A lot or a little?
The parents' guide to what's in this book.
What parents need to know
Parents need to know that despite the potboiler story, readers will get a realistic sense of the difficulties women faced in the 19th century, along with interesting contrasts between modern and Victorian spoken English.
- Parents say
- Kids say
What's the story?
Annie, 15, can't stand her boyfriend Sean's resistance to romance. She's fascinated by the old mansion that's about to be torn down. She takes a last look inside, imagining herself at a sumptuous ball there, when suddenly she falls back into 1895. She wanders all the rooms, fingering the polished wood and rich fabrics, and meets Strat, the son of the mansion's autocratic owner.
The two immediately fall in love. Rich but homely Harriet, however, hopes tomarry Strat, even though he hasn't proposed yet. When he ignores her, she agrees to marry the odious Clarence Rowwels, who wants her for her money. A murdermystery intrudes when Rowwels accuses Irish maid, Bridget, of pushing another servant down the stairs. But Florence, Strat's weak stepmother, saves Harriet and Bridget when she learns that Rowwels is the murderer, and shoots him. Annie travels in time again, but to when?
Is it any good?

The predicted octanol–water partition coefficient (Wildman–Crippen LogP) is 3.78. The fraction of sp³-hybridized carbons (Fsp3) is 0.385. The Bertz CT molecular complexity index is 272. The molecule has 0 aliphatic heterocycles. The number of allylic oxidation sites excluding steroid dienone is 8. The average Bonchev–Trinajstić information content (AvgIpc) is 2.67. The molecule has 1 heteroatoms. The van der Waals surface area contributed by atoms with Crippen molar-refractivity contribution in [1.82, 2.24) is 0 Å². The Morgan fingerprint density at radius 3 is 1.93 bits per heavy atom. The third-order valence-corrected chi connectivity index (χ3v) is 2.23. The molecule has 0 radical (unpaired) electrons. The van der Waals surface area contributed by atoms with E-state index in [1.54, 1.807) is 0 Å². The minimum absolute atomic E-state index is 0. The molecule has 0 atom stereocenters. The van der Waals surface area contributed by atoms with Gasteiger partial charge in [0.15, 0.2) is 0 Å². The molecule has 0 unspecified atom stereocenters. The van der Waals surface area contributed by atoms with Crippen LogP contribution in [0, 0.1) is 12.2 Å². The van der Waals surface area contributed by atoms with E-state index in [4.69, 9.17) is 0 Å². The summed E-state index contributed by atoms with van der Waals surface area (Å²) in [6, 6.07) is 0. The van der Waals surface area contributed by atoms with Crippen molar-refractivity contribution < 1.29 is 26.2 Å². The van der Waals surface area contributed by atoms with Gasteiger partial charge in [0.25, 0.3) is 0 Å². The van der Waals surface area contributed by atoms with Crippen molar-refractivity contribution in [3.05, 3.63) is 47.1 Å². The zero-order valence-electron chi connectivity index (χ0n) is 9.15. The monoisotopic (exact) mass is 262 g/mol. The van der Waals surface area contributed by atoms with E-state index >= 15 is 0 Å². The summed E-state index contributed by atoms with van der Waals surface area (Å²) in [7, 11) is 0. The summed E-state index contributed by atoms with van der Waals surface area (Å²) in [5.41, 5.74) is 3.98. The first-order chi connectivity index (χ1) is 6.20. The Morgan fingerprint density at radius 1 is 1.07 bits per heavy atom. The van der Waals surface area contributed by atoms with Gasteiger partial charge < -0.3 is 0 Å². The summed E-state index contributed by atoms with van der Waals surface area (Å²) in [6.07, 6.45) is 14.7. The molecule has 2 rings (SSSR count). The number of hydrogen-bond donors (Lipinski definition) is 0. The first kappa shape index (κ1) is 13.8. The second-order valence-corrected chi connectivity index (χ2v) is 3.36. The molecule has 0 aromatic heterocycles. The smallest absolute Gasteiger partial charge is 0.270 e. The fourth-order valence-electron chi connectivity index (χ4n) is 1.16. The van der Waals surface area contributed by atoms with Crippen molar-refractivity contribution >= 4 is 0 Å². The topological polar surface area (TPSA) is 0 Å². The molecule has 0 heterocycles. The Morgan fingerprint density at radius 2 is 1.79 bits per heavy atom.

This time-travel romance, the first in a series, both entertains and teaches, though it recycles the hackneyed plots and conventions of the potboiler romance. The story is practically lifted from the gothic romances of an earlier era, complete with murder and Irish maids speaking brogue, which destroys any literary pretensions for the book. Caroline Cooney writes authentic teen dialogue, and juxtaposes Annie's modern speech with Strat's proper Victorian English in an almost comic fashion.
But the way in which Cooney depicts the restrictions on women gives the book some value beyond pulp entertainment. Few teenagers realize how far women have come in 100 years. In BOTH SIDES OF TIME upper-class women have no control over their lives -- they are imprisoned in corsets, gasping for breath, fainting frequently, and obeying men in all things. Though somewhat overstated, the cultural history here will open readers' eyes.
Talk to your kids about ...
Families can talk about the position of women at the time of this story and how it compares with the modern world. What attitudes have been left behind? Which persist today? Interested readers may want to learn more about how women made so much progress in the 20th century.